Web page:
Hi Yvette, tell us about yourself and your background.
I joined John Holland in 2019 as their inaugural Director of Customer Experience for Transport. In this role I have been able to pave the way for improving customer experience across multiple modes of transport positively affecting millions of customer journeys every year. Prior to John Holland, I led differing public transport businesses for both public and private sector organisations and was involved in significant customer strategy delivery programs including the implementation of the Opal Card and Customer Channel Transformation program as well as operational leadership including the revenue protection team for all modes of public transport in NSW and leading the On Demand Transport business for a private operator.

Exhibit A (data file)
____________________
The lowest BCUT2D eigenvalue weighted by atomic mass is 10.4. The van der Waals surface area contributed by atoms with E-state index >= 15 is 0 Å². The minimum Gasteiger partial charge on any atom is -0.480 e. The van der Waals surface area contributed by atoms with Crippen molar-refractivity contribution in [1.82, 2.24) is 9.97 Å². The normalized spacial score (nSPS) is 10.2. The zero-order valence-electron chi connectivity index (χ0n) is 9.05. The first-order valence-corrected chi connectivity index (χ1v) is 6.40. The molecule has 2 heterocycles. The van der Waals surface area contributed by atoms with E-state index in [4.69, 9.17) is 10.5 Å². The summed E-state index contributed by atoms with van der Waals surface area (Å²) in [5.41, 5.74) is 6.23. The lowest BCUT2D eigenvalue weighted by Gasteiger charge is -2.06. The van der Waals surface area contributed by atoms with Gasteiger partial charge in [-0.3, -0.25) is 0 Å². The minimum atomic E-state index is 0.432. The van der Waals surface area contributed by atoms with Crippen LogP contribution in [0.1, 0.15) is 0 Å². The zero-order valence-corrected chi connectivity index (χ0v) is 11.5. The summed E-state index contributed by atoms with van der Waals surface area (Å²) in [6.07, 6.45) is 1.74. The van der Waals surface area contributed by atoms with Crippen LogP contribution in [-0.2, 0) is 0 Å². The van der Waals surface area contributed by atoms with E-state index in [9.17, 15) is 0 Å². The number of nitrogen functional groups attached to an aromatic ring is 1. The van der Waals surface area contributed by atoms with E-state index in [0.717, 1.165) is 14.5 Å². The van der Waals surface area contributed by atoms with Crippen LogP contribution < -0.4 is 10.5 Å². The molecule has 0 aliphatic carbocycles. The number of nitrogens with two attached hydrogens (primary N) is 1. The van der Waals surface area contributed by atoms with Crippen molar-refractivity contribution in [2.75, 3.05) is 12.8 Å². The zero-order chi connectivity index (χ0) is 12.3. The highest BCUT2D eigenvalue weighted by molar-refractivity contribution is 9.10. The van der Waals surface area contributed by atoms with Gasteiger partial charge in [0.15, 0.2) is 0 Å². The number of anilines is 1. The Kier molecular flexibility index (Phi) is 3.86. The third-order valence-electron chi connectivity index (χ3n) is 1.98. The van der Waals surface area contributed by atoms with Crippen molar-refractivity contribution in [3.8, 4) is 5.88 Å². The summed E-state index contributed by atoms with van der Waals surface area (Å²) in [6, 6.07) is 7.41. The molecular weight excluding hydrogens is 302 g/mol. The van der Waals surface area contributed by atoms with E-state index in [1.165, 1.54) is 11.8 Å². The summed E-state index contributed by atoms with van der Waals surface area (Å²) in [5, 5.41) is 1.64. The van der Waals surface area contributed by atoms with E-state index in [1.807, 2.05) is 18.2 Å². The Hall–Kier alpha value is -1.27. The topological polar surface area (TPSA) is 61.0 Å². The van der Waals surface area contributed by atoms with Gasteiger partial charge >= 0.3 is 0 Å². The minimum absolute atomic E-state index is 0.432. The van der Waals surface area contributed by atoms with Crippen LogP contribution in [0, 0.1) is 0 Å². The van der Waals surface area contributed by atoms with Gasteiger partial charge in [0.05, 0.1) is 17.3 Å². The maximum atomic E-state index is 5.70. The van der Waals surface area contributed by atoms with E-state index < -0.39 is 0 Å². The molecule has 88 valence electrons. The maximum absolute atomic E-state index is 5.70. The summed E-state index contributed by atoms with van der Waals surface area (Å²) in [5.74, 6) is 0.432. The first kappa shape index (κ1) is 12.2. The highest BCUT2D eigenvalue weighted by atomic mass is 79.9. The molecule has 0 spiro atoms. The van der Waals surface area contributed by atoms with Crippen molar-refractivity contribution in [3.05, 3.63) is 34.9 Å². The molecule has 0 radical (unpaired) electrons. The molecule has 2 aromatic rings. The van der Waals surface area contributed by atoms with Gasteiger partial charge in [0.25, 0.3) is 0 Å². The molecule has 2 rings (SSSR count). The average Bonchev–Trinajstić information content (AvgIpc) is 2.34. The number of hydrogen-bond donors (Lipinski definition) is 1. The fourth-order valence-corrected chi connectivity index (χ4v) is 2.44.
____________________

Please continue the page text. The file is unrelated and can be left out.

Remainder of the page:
Previously, I was in Financial Services with a focus on sales, then customer service which led me to discover the importance of Customer Experience on overall business performance.
How did you start working in the customer experience space?
During my time in Financial Services, I was amazed at the difference in performance teams had between those providing excellent customer experience and those who were focusing only on the service aspect. I was fortunate to lead a senior complaints team where listening to feedback and analysing root causes, coupled with research into resolution and propensity to purchase found me realising that value and customer experience, not price are key drivers for purchasing decisions for the majority of customers. I was then asked to lead the customer stream for a retail transformation program for the retail financial services business within the organisation that led to uncovering, designing, and implementing key changes to customer experience across the organisation that were (at the time) innovative and unique. Watching the difference in performance with all key metrics month on month validated our decisions and I fell in love with watching the ROI of customer experience come to life. That was it. I was hooked.